Summary: Don’t Blame the Eater The Op-Ed piece, “Don’t Blame the Eater,” by David Zinczenko talks about the issue of obesity in America and whose fault it really is, the eater or the people providing the food. His claim on the subject is that it is the industries fault for the obesity in America and not the peoples fault because finding an alternative to eating cheap food on the go is nearly impossible. He makes an example of himself right in the third paragraph, explaining how his mom had to work long hours to pay the bills and his choices for food were pizza hut or KFC because that was the only affordable choice for him.
He also employs a lot of logos in the following paragraphs by mentioning statistics on the matter of diabetes, and the amount of money put into treating it as the years progress. Shooting down opposing arguments also plays a factor in Zinczenko’s essay when he asks the reader “shouldn’t we know better than to eat two meals a day in fast-food restaurants? ” He states that this is one argument, but then makes the point of where are consumers, particularly teenagers, supposed to find alternatives.
He also introduces the concept of not knowing any information on the food that we are consuming, and the misleading advertising in fast food products where certain “healthy foods” are really just masked by misleading serving sizes and lack of dressing and noodles and almonds for say a healthy salad. I believe he sums up his essay by saying that the companies should be sued for not having these warning labels the same way tobacco companies are. Overall it is their fault and not as ridiculous as it seems.
Summary: What You Eat Is Your Business “What You Eat Is Your Business,” is an Op-Ed piece on the same subject but from a different, and in my opinion more agreeable, perspective. His claim is almost opposite from Zinczenko’s in that he believes that it is our responsibility to take care of our own bodies rather than the food industries. He phrases it nicely when he mentions “bringing government between you and your waistline,” which is essentially what Zinczenko argued for.
He says how this is the wrong way to fight obesity, that instead of manipulating what is available to us and how it is available to us, we should instead foster a sense of responsibility in our own health and well being. I think what he is basically saying is that we are just pointing fingers at what is our own faults, and that when the government acts for “us,” they are only acting for the public numbers rather than for the people themselves. Balko also mentions that by doing this, and having the government intervene, we have less incentive to actually put down what is causing our heart attacks.
He employs ethos when he mentions names in New York Times magazines and specials on TV’s that plead for government intervention. What I liked about this Op-Ed piece is that it makes sense and obesity should not even be in the public health concern. After all it is only there because we have to pay for the consequences of it. He provides his own stand and sticks firmly to it providing us with what he thinks would be best. The insurance companies should reward healthy lifestyles and penalize poor ones, not raise all our premiums because the rate of heart attacks are rising because the government is taking the wrong route.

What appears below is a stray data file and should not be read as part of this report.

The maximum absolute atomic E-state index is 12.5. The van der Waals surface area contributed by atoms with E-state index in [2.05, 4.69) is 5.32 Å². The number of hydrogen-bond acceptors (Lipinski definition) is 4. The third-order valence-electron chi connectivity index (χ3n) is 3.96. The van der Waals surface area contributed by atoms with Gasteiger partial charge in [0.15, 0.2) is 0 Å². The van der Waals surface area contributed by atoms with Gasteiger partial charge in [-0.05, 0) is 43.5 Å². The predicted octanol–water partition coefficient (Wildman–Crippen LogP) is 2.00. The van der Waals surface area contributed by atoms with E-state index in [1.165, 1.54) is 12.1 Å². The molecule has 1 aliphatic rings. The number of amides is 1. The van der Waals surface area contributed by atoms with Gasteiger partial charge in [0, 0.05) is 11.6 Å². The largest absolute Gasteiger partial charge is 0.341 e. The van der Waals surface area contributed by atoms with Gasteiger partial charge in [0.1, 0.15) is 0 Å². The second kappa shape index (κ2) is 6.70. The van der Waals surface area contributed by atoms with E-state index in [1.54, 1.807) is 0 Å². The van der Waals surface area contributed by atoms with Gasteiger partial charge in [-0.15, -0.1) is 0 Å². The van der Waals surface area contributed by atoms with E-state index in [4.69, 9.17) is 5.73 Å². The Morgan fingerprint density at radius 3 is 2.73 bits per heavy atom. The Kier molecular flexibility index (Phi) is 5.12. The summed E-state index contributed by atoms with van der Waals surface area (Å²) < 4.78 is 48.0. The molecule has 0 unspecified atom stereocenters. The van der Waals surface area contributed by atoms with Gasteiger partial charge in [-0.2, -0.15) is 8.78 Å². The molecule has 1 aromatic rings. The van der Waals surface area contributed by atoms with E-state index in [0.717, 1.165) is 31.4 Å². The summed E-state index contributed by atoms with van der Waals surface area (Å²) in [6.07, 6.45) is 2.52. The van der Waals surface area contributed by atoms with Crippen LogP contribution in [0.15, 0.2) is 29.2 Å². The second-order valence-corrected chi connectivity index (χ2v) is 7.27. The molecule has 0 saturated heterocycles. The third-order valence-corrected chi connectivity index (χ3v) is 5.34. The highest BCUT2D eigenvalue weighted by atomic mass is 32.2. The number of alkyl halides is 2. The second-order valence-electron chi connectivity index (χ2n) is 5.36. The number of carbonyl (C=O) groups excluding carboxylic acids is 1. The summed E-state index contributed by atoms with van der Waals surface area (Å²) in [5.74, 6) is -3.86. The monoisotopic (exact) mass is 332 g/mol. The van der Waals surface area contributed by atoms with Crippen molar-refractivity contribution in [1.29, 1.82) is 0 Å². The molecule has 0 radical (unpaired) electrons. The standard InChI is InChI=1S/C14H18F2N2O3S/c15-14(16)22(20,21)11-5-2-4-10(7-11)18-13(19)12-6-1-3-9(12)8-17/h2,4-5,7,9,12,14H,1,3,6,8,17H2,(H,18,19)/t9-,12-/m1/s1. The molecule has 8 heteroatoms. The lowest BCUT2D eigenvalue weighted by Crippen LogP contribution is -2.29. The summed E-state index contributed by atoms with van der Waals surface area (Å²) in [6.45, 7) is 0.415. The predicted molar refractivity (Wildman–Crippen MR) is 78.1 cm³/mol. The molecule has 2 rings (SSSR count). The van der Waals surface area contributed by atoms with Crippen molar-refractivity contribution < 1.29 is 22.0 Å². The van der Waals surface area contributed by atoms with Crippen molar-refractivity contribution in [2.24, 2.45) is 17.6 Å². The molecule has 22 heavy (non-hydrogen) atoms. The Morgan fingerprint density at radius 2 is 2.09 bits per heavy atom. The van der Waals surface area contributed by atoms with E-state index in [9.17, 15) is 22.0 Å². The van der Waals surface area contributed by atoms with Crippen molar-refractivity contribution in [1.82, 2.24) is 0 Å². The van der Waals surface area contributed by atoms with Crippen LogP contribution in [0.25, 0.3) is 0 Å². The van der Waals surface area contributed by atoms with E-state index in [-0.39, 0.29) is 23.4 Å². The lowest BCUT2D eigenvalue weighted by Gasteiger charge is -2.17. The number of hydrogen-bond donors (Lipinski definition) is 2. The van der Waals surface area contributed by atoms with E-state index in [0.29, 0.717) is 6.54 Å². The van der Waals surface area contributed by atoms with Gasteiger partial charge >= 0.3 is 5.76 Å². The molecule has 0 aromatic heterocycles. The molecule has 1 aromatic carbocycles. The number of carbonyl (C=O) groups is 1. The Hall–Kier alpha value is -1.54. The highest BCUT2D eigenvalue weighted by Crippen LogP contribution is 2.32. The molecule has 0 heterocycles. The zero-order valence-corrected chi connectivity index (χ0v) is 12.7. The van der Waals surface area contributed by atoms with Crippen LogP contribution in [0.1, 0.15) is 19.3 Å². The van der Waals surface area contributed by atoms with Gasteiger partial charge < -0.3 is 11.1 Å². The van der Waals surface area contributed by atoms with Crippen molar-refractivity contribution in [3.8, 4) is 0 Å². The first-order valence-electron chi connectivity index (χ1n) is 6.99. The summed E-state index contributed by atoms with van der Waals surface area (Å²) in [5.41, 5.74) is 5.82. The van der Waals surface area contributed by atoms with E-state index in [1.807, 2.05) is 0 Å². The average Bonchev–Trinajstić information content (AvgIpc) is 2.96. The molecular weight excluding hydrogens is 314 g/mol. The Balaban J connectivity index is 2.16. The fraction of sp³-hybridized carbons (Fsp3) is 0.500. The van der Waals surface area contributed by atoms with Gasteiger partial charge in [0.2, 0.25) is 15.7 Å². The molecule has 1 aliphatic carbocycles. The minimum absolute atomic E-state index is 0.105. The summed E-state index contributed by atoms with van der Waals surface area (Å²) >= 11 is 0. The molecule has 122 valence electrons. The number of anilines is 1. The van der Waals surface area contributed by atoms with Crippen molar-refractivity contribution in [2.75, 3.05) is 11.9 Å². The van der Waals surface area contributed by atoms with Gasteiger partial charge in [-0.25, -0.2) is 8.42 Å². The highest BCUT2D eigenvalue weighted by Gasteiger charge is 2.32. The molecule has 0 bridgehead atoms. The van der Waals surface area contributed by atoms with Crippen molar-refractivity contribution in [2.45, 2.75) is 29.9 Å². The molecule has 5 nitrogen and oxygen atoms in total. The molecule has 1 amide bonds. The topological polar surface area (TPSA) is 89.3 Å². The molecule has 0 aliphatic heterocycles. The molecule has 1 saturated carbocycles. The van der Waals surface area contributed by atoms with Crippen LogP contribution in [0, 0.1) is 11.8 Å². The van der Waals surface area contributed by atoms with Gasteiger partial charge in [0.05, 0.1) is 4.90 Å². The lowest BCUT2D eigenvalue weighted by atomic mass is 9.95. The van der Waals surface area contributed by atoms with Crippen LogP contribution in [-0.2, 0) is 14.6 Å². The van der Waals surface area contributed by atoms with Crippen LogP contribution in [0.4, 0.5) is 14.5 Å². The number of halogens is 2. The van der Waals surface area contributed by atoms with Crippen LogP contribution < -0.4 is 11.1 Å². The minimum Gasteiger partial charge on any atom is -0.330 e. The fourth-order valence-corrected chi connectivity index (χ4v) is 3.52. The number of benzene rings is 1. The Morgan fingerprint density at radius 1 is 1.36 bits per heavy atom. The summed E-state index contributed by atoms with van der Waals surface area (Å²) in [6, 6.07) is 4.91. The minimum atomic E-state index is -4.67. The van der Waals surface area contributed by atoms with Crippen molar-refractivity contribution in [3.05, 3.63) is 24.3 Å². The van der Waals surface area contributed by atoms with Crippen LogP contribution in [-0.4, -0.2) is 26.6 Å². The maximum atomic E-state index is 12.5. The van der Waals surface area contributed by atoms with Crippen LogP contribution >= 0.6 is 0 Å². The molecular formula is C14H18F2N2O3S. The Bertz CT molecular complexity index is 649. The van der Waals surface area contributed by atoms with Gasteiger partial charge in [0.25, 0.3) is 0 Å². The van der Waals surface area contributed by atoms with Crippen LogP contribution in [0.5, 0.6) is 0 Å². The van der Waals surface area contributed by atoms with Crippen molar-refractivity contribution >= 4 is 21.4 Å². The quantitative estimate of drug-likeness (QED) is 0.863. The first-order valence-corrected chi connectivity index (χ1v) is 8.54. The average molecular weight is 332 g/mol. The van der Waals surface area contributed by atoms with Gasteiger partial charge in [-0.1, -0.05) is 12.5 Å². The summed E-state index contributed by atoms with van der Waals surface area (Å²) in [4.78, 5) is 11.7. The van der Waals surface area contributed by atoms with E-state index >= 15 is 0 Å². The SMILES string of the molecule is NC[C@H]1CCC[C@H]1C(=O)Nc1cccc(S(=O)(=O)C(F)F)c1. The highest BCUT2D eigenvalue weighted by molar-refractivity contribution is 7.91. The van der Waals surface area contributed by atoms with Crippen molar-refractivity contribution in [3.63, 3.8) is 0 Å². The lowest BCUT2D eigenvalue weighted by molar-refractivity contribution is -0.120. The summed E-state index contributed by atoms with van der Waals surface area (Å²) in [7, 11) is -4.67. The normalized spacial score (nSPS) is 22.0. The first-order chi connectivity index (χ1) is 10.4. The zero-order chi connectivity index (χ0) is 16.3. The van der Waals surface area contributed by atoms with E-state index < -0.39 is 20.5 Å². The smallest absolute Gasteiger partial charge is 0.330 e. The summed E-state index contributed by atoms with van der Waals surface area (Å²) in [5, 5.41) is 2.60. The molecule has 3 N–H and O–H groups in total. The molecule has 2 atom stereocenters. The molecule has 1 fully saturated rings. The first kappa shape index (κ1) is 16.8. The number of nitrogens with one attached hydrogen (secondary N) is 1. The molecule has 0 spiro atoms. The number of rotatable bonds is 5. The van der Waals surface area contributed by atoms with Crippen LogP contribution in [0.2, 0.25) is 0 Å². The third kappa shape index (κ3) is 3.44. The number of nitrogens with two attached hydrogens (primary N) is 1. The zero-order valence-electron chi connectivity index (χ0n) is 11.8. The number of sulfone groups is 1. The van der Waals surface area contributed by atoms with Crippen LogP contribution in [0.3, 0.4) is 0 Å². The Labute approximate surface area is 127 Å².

It is our responsibility to diet, exercise, and worry about ourselves. Response to Both I think I take a clear favorite out of the two essays. The second one works for me better because I already had a viewpoint on the topic. The first op-ed says that it is the governments fault for providing such cheap, unknown products that seem to be our only option when it comes to eating. I think this is a ridiculous argument. It certainly is not our only choice in eating out that just sounds like an excuse to me. The people like the food, so they keep eating it instead of looking for an alternative, and then point fingers.
Sure there is diabetes and a lot of money put into treating it, but in the end the root of the problem is those people eating those foods and then making up excuses for it. This is why I agree with the second essay more. People have the ability to say no, they have the ability to look for healthier food at the same prices. They can pick up the food they are eating, and look at the nutrition facts, and look at the serving sizes. It’s not like you don’t see people living healthy life styles in the same economically classes.
You don’t need to drink soda, in fact, water is free. Even if it were true that some things did not have nutritional facts on them, don’t you think you shouldn’t eat it then, or even if that was the case, can’t people use their common sense? Obviously the bucket of fried chicken glistening in trans fat is not going to harm your coronary artery in any way. In fact, a majority of people these days have smart phones, they won’t hesitate to look up the nearest McDonalds, but how about looking up some nutritional facts on it, or reading about how to live a healthy lifestyle.
Balko is right, what you eat is your business, stop turning to the government and telling them its their fault they need to make you skinny. No they don’t, you need to stop fueling McDonalds, stop letting them think its okay to serve fries that never spoil because you claim they are the best fries you’ve ever had. It is your responsibility to diet, and exercise, and eat right, finding healthy food is not impossible, stop kidding yourselves.